Witness Hansi Brand: Krumey. I do not know who else was
there, as I was not present myself. I only know about it
from my husband and from Kasztner; I did not witness this
State Attorney Bach: But you talked to Krumey and Eichmann?
Witness Hansi Brand: I frequently talked to Krumey –
either we were summoned, or we went to see him ourselves,
and we thought we would meet Eichmann but we found Krumey,
or we thought it would be Krumey and it was Eichmann.
Q. Did you talk to Krumey and then afterwards to Eichmann?
Did Eichmann know of your previous conversation with Krumey?
A. Of course?
Q. When did you receive your first communication or news
from your husband?
A. I must state that I am not prepared to swear to either
the date or to figures, and since it is all so long ago, the
whole business is almost buried, and it is difficult for me
to drag it up and to reconstruct what happened when, but, in
any case, the first telegrams arrived which informed us that
negotiations had been opened.
Q. Did you inform Eichmann of the contents of these
A. Of course – as soon as the telegrams came, the first
thing I did was to go to the Sondereinsatzkommando, so that
they could see that the matter was being dealt with.
However, he was not satisfied with the speed at which it was
dealt with, which meant that there was always a convenient
excuse, so that by claiming that for the moment we had
nothing positive to show him, he could keep postponing what
he had promised. But he kept stressing that what a German
officer promises, he will always honour. But he did not
Q. Do you remember a particular request you made with regard
to your two children?
A. Yes, of course.
Q. Please tell the Court about it.
A. I have to leave out what is in fact a rather important
period. Things had reached a stage where we were seriously
engaged in setting up the group of six hundred, and
obviously it would have been easier and quieter for me to
remain in Budapest, if I had been sure that my two children
were safe. So I went to Eichmann and asked him to authorize
my two children to leave on this transport. I came up
against extremely marked, pronounced resistance.
May I add something else? Eichmann told me very abruptly
that it was quite out of the question. At that time I took
it very hard, but when I left, I thought it over, and it
struck me: My goodness, it must be something really serious,
if he is so decidedly against the children going along; so
perhaps it is actually true that these people will be
reaching a neutral foreign country. And so, even though I
took it very much to heart, it nevertheless comforted me
somewhat to think that people whom we had tried to help to
board this train would really reach freedom.
Q. Perhaps you would tell the Court something of the
problems, and talk about your task in trying to persuade
people to take the train.
A. People did not believe us – they did not seriously
believe that the transport would really reach a neutral
foreign country. After everything that had happened and all
the rumours for years, it had never happened that Jews
reached a neutral foreign country. It had never happened.
At that time it was not widely known that the entire Weiss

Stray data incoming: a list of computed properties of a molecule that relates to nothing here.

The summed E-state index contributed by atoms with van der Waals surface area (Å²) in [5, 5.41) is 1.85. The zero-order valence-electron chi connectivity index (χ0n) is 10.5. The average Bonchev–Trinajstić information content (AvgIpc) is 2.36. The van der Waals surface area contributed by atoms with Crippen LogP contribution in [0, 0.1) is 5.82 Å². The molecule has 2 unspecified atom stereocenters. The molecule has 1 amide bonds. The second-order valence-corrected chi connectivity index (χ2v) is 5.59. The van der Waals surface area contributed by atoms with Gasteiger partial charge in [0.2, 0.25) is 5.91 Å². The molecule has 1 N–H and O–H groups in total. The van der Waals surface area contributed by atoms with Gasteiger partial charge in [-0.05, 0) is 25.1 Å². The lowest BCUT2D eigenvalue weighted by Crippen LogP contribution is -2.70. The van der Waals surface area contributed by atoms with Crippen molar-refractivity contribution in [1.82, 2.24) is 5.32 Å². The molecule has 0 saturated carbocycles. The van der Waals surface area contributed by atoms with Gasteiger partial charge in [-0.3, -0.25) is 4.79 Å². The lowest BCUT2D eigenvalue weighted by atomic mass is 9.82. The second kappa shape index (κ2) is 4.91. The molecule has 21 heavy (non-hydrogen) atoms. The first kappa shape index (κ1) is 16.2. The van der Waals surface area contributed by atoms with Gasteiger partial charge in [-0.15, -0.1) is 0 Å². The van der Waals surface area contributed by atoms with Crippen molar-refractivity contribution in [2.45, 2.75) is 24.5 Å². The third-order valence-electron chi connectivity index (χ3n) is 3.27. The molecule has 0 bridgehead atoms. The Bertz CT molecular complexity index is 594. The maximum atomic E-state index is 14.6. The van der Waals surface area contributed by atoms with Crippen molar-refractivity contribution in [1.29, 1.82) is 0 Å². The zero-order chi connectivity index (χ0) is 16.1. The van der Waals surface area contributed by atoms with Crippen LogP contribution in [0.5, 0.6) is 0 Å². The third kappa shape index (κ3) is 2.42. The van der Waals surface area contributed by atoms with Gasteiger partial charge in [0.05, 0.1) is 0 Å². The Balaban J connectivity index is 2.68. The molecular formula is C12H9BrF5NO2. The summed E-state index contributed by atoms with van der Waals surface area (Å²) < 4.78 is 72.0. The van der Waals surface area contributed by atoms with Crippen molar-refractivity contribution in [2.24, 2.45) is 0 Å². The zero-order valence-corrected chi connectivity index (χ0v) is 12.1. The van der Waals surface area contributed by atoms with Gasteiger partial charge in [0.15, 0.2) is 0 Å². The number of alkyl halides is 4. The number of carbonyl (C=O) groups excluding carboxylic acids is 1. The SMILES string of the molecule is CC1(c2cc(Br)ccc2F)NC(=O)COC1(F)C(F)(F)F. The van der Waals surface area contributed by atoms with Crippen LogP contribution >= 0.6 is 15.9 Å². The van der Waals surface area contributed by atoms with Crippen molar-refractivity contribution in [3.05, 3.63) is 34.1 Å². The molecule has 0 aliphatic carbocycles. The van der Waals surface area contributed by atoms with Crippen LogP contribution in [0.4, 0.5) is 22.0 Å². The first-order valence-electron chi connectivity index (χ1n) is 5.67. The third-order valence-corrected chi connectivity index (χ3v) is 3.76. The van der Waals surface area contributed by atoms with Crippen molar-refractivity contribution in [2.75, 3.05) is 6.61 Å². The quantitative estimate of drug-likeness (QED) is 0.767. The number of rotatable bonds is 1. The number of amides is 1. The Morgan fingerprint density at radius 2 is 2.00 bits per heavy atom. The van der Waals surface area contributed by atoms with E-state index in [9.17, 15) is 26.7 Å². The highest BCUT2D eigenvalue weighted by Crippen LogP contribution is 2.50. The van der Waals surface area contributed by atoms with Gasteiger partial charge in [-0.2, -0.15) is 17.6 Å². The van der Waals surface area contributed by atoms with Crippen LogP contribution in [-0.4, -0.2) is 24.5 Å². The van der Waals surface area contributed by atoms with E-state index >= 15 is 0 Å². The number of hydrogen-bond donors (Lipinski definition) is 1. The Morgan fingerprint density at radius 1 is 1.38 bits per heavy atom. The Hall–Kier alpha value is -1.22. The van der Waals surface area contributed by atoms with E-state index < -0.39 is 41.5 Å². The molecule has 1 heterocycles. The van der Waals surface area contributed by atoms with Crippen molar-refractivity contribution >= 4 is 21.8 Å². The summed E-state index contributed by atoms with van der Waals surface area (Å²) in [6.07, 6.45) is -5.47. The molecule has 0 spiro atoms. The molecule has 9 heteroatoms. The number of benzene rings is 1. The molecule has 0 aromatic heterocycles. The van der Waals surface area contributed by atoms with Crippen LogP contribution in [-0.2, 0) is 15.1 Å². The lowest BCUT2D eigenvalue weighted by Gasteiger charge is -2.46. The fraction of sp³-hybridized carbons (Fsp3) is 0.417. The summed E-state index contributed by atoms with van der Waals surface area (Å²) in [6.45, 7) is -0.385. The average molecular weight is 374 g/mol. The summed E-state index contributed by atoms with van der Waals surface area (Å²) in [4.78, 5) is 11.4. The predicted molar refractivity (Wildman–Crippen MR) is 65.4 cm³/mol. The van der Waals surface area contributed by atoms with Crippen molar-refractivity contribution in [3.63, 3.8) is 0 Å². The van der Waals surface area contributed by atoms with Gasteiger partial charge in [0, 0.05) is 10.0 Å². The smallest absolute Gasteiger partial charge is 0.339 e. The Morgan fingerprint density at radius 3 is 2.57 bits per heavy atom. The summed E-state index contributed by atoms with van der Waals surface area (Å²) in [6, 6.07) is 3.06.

family was already safe in Portugal. That was not general
knowledge in Budapest. People were very sceptical, very
mistrustful. Even the refugees, who were already living
illegally, said no, we will remain in our bunkers, we will
not go to Columbus, because we do not see any guarantee that
it really is true that people will reach a neutral foreign
country. They were simply afraid.
Q. And you actually wanted your children to leave on this
Presiding Judge: That is quite clear already from what she
has said, and Eichmann did not agree.
Witness Hansi Brand: Today I am sure it sounds quite
improbable, but nevertheless I brought my children to the
camp, so that it would become known that the Brand children
were also going along, so that people would gain confidence;
if Mrs. Brand was putting her children in it, after all, she
would not sacrifice her own children.
Presiding Judge: Mrs. Brand, this is very important, but
please allow Mr. Bach to tell you what is important to us in
these proceedings, and what is not.
State Attorney Bach: Mrs. Brand, I would like you to
explain the following to the Court. Given what everyone
knew, including yourself, did you believe that this train
would leave for a neutral country?
Presiding Judge: She has already spoken about that, Mr.
Bach, she said before that, because Eichmann told her it was
“out of the question to send your children,” she believed
that the whole thing was serious.
State Attorney Bach: What I wanted to ask her was whether
there was any other reason why she thought this.
Presiding Judge: I do not consider any of this to be
important. It is important, as I have said, but we shall
never get to the end.
State Attorney Bach: Perhaps just this question, if the
witness can reply to it.
Witness Hansi Brand: I would never have asked for
permission to send my children with the transport, if I had
not known first that my husband was abroad. In other words,
this gave me the feeling of security – the fact that he had
been sent to negotiate – because then he obviously would not
want to liquidate us before the end of these negotiations.
Q. You have told us that the money which was handed over to
Klages finished up with Becher. Did you yourself know Kurt
A. I myself knew him, but I did not negotiate with him. I
met him once, and after that I had nothing to do with him.
Q. Do you know who actually set the sums which had to be
paid for the release of these people?
A. In that respect, it was a real jungle. Everyone set an
amount – both Eichmann and Becher.
Q. So you did not know who decided in the end?
A. No, I myself did not know.
Q. Did you know how many people were deported every day?
Were you told?
A. Eichmann himself said so quite openly – that every day
twelve thousand people were sent off.
Q. Did you know where to?
A. Once he said quite openly and clearly, “You are perfectly